Tuesday, August 11, 2015

{DIY} :: Dresser Makeover

I had been wanting to re-do my childhood dresser for awhile now, but just haven't had the time to commit to such a big project. It's a great dresser that has withstood multiple moves. I just felt like I wanted something different, and didn't want to part with a good dresser. After months of debating back and forth, I finally just decided to undertake the project to paint it...in the middle of packing/moving...because that's the best time to do something like that, right??  :)

I have heard people rave about Annie Sloan Chalk Paint for a long time now. "It's so easy!" "You don't have to sand anything, just start painting!" "You only need 1 or 2 coats!" "You can use 1 can of paint for multiple pieces of furniture!" "You can't see the brush strokes at all!" Let me just say: lies. all lies. In the words of my brother-in-law who later stated that he DESPISES chalk paint: "If I could go back in time and change anything in human history it would be my decision to use chalk paint on my table." Haha...I may not go that far, but I definitely understand his sentiment after finishing my dresser!

I cleaned the dresser, like all the tutorials said to do. I made sure it was a compatible medium, like all the tutorials said to do. I didn't sand or prime, like the paint claims you don't need to do. And I got this:

And not only did the paint chip, but it continued to chip after I sanded and repainted it twice. So I definitely used almost the entire can of paint on this 1 dresser. Even if I didn't have the chipping problem, it still would have taken 3 or 4 coats to fully cover the old color. And you most definitely can see the brush strokes. Needless to say, it was A LOT of work, and {in my opinion} I spent WAY too much time and money on this project for all the promises that ASCP makes. And I still didn't fully get the chipping to go away...I'm just going to have to hide the one "special" side.

Perhaps I am not as great of a DIYer as I thought, but this project ended up being much more of an undertaking than I bargained for. I am sure it was user error, but I would caution other ASCP newbies that it may not really save you time {and it certainly won't save you money}, so just know that in advance. Do lots of research before you start your project. I did that, but still wasn't happy with the result. Had I known then what I know now, I honestly would have skipped the ASCP and just spent the effort/money on refinishing the dresser the old-fashioned way: sanding, priming, painting, sealing.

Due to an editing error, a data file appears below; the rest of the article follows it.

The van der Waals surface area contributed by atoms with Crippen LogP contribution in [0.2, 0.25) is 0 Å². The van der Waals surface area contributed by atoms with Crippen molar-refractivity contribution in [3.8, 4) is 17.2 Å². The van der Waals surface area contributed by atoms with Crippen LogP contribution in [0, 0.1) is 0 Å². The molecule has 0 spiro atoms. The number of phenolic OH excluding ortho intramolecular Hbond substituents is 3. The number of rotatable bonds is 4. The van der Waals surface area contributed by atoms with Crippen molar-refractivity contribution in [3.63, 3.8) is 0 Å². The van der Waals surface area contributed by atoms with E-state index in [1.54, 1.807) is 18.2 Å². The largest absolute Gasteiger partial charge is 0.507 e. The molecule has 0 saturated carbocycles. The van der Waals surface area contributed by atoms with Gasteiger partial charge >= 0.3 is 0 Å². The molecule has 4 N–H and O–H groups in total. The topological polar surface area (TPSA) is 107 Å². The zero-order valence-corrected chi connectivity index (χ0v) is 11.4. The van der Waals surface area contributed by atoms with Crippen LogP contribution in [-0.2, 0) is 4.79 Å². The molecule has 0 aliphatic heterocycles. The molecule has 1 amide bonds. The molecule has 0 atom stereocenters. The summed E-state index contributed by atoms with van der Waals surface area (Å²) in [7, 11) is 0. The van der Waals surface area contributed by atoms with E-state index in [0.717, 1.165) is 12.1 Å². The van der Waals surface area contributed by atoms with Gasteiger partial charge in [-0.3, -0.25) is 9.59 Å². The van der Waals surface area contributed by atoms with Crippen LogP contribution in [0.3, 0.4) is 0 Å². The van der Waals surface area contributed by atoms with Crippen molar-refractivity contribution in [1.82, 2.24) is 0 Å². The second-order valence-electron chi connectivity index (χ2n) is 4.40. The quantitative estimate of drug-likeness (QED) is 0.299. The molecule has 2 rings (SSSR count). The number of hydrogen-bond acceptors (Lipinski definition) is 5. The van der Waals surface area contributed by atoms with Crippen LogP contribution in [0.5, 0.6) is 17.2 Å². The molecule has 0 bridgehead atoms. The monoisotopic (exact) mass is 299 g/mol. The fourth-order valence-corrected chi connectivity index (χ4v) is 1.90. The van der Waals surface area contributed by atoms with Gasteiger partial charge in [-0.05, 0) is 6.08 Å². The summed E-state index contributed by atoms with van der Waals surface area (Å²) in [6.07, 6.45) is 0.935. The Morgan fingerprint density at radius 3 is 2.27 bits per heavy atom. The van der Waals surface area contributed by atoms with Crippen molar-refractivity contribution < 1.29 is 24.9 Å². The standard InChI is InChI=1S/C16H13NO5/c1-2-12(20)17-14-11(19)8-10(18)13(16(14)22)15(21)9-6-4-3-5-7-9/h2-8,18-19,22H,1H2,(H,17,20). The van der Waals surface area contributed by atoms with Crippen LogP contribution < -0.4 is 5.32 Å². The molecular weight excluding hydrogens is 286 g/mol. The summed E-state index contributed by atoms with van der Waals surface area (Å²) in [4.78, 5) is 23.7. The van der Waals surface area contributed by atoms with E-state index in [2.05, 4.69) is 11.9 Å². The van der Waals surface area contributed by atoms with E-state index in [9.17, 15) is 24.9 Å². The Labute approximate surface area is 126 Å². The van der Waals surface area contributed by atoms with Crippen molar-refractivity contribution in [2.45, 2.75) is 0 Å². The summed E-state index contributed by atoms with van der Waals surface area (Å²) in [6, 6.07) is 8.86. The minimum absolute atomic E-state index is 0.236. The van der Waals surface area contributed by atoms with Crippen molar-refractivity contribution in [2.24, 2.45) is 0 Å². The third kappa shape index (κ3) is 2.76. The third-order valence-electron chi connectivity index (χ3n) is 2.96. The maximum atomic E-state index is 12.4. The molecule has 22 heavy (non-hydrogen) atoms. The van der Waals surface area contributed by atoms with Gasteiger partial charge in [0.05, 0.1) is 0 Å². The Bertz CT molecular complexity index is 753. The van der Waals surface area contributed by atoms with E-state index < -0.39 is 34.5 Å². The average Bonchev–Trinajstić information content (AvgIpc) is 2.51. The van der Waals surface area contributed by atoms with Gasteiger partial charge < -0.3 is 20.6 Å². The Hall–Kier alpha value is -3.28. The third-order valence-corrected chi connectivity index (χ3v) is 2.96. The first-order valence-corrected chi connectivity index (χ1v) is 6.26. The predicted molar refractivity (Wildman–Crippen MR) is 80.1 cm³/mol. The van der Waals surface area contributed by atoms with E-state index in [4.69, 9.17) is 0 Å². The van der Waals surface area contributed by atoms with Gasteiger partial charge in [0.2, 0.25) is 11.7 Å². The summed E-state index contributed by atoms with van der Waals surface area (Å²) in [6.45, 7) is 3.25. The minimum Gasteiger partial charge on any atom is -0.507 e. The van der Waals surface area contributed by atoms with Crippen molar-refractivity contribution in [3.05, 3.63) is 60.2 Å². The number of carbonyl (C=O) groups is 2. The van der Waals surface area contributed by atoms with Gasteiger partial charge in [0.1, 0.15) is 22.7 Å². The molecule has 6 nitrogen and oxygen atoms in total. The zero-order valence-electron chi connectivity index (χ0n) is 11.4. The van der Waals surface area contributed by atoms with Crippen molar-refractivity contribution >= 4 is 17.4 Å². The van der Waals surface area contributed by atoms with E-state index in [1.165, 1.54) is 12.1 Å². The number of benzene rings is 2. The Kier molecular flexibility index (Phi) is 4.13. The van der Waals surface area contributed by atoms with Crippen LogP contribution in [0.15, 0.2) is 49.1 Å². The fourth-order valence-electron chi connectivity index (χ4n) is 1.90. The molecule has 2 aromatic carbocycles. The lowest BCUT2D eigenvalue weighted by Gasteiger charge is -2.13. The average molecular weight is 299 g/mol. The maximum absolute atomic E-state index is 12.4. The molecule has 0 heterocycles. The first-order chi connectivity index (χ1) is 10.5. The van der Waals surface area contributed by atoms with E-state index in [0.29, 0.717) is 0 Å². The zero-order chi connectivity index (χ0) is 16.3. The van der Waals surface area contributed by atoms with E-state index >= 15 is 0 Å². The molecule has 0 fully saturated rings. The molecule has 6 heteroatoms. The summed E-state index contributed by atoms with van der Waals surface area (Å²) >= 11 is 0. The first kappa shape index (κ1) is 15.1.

While I would have done this project differently, it wasn't an altogether failure {we will see how it holds up over time though...}. I will say that the soft wax is probably worth the money; a little goes a long way! And waxing the dresser definitely improved the look. And now I have a refinished dresser, which is ultimately what I wanted. It's not perfect, but that's part of the charm, right? 

I forgot to take a before photo {oops}, but I found a photo of my dresser in its "before" state:

Awww...memories of my first apartment!

And here is the after:

It actually doesn't look so bad in the photo; it looks worse in person, trust me. The one thing I liked about this project? The hardware re-do! I looked for replacement hardware, but had a hard time finding the right size. So I decided to just spray paint the hardware to give it a little refresh, and I was so happy with the result!

Before. Tarnished brass pulls and knobs. {Sorry for the shadows}

After. {Spray painted} oil rubbed bronze pulls and knobs.

I give Rust-Oleum Universal Metallic Paint and Primer 5 stars. I followed the directions on the back of the can, and it turned out exactly how they claim it would. All my research stated I would get my desired results by following the directions; no extra caveats or asterisks. Sand, clean, spray, done. I like that ;)

Materials: old dresser from my childhood, 1 quart Annie Sloan Chalk Paint in Old White, Annie Sloan Clear Soft Wax, sandpaper, Rust-Oleum Universal Metallic Paint and Primer in Oil Rubbed Bronze
Tools: Paint brush, wax brush, hand sander, screwdriver
Total Project Cost: $50 {it would have been more if my sweet sister-in-law had not let me use her soft wax}

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